We analyzed differences in microRNA expression during breast cancer progression using the 21T series of cell lines. miR-205-5p appeared as the only deregulated microRNA in the transition carcinoma in situ to metastatic, showing a significant 5.4 times downregulation. This observation correlates to the cells invasive potential in Boyden chamber assay and was strengthened, with the in vivo downregulation of miR-205-5p in aggressive breast tumors. Our results show miR-205-5p as a tumor suppressor miRNA and contribute to understanding breast cancer progression to an invasive phenotype. Further studies will help to validate experimentally miR-205-5p target genes involved in this process.

Supporting information

S1 File.

Fig A-D Differently expressed miRNA in 21T cell lines when compared to the non-tumoral H16N2 cell line.

https://doi.org/10.1371/journal.pone.0173756.s001

(DOCX)

S2 File.

Table A: Characteristics of the breast formalin-fixed paraffin biopsies used in this study. Fig A: miR-205-5p expression levels in paraffin-embedded formalin fixed breast tissue samples.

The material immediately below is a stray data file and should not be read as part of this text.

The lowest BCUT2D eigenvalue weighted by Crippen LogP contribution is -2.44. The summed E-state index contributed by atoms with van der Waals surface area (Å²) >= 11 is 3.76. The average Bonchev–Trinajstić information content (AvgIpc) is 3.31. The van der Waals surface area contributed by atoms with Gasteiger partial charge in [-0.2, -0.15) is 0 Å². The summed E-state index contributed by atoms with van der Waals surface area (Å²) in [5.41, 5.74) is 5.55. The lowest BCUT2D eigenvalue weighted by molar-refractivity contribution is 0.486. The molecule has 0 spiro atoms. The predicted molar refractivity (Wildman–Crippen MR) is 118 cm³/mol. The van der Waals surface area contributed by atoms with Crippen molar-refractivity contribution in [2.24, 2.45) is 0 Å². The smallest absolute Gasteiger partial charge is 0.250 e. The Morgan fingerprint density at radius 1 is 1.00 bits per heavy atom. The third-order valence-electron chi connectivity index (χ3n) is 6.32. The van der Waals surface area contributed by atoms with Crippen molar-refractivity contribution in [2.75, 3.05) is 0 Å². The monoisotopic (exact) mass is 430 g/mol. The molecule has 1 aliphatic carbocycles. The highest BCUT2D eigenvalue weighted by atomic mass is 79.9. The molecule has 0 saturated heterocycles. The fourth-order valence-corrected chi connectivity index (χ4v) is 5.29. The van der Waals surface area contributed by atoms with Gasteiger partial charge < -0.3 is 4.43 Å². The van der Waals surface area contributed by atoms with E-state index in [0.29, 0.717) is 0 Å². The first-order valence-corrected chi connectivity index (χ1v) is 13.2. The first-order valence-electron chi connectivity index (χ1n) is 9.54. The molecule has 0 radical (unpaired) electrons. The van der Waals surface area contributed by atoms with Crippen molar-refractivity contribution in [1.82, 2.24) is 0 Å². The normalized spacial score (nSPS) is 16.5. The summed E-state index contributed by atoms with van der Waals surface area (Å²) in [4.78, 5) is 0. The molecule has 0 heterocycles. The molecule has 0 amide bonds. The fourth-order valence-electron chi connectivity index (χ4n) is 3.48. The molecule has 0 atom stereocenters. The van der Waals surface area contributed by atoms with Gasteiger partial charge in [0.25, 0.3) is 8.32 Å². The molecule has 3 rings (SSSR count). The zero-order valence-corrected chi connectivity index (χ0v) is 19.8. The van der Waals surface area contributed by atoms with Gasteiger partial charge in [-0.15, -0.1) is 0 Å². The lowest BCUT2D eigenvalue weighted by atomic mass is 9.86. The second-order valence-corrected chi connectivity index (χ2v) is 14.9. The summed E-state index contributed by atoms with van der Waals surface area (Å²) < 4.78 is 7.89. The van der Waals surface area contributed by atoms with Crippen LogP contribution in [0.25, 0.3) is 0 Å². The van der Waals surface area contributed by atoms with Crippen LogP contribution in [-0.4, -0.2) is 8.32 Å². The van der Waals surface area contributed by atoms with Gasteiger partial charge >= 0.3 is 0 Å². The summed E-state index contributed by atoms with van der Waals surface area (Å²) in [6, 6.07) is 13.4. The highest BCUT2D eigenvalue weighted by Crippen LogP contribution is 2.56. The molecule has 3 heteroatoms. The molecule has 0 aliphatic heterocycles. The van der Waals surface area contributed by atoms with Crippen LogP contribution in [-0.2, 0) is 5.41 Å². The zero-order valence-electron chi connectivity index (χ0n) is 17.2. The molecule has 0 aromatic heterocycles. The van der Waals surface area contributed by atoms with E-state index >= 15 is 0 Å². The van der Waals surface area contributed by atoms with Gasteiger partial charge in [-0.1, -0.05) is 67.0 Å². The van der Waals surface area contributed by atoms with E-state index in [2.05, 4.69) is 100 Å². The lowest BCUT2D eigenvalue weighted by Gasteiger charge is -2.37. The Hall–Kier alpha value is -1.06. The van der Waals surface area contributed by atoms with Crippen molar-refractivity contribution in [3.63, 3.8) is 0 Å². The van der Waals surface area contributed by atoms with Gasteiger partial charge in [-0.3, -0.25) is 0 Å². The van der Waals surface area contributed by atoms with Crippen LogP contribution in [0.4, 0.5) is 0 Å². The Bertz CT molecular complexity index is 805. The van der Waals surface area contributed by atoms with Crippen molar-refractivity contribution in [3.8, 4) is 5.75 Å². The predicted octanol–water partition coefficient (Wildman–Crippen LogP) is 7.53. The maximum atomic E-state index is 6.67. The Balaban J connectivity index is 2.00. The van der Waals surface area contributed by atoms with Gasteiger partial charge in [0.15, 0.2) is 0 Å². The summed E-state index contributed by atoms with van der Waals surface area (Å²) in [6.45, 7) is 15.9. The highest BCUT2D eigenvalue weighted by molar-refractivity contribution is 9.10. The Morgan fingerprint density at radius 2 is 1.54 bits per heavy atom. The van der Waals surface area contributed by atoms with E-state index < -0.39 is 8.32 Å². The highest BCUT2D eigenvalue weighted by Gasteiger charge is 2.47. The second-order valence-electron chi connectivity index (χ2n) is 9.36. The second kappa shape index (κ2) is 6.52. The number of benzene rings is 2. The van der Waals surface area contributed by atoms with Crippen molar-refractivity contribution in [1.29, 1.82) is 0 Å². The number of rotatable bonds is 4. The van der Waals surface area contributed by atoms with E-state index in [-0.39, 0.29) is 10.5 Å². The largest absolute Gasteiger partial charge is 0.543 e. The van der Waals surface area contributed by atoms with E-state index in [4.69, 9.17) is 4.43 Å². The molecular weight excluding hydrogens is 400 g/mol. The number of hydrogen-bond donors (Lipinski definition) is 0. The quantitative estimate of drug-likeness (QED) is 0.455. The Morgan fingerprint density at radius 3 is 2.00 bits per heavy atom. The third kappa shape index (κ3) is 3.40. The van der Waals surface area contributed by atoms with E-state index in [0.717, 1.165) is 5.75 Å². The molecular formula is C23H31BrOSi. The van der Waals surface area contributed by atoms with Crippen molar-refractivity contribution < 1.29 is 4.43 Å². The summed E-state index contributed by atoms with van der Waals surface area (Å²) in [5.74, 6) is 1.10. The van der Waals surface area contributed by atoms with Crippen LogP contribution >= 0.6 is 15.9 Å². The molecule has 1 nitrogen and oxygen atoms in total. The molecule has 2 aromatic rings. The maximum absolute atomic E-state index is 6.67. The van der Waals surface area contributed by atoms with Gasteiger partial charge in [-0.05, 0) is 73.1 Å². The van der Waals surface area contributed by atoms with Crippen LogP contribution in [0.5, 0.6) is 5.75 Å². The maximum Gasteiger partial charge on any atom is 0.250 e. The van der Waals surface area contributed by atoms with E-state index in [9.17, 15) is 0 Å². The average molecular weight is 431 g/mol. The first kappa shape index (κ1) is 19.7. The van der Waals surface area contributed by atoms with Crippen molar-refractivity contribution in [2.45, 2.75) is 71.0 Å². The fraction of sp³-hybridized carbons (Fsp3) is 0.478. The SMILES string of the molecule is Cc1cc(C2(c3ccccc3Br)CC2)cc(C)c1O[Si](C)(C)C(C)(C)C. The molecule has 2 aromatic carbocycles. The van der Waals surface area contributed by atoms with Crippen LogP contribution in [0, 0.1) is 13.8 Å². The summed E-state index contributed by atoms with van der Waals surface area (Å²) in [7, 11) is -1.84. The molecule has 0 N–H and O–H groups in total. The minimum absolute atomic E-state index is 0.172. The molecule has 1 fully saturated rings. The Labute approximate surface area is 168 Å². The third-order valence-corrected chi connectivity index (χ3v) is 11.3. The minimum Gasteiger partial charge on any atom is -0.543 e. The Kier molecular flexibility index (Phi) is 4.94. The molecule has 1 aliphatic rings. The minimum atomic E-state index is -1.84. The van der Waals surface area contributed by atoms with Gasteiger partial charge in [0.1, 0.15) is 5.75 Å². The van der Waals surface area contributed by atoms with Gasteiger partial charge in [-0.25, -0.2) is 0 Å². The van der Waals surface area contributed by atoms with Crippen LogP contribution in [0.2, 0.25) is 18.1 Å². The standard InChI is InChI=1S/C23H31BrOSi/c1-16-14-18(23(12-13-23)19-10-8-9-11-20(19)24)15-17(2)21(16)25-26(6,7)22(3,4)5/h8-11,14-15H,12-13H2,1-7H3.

https://doi.org/10.1371/journal.pone.0173756.s002

(DOCX)

S1 Fig. Changes in 21T cell lines status of invasiveness by switching miR-205-5p expression.

https://doi.org/10.1371/journal.pone.0173756.s003

(DOCX)

S1 Table. miR-205-5p binding sites and estimated folding energy for the predicted targets.

https://doi.org/10.1371/journal.pone.0173756.s004

(DOCX)

Acknowledgments

We would like to thank Dr. Pierre Hainaut and Dr. Vimla Band for providing us the 21T cell lines. We also thank the Institut Gustave Roussy genomic platform for assisting us with the microarray experiments.

Author Contributions

  1. Conceptualization: LS YV CVdMG.
  2. Data curation: LS AB PD YV CVdMG.
  3. Formal analysis: LS AB PD.
  4. Funding acquisition: YV CVdMG.
  5. Investigation: LS AB.
  6. Methodology: LS AB YV CVdMG.
  7. Project administration: YV CVdMG.
  8. Resources: LS YV CVdMG.
  9. Software: LS AB PD.
  10. Supervision: YV CVdMG.
  11. Validation: LS.
  12. Visualization: LS.
  13. Writing – original draft: LS CVdMG.
  14. Writing – review & editing: LS YV CVdMG.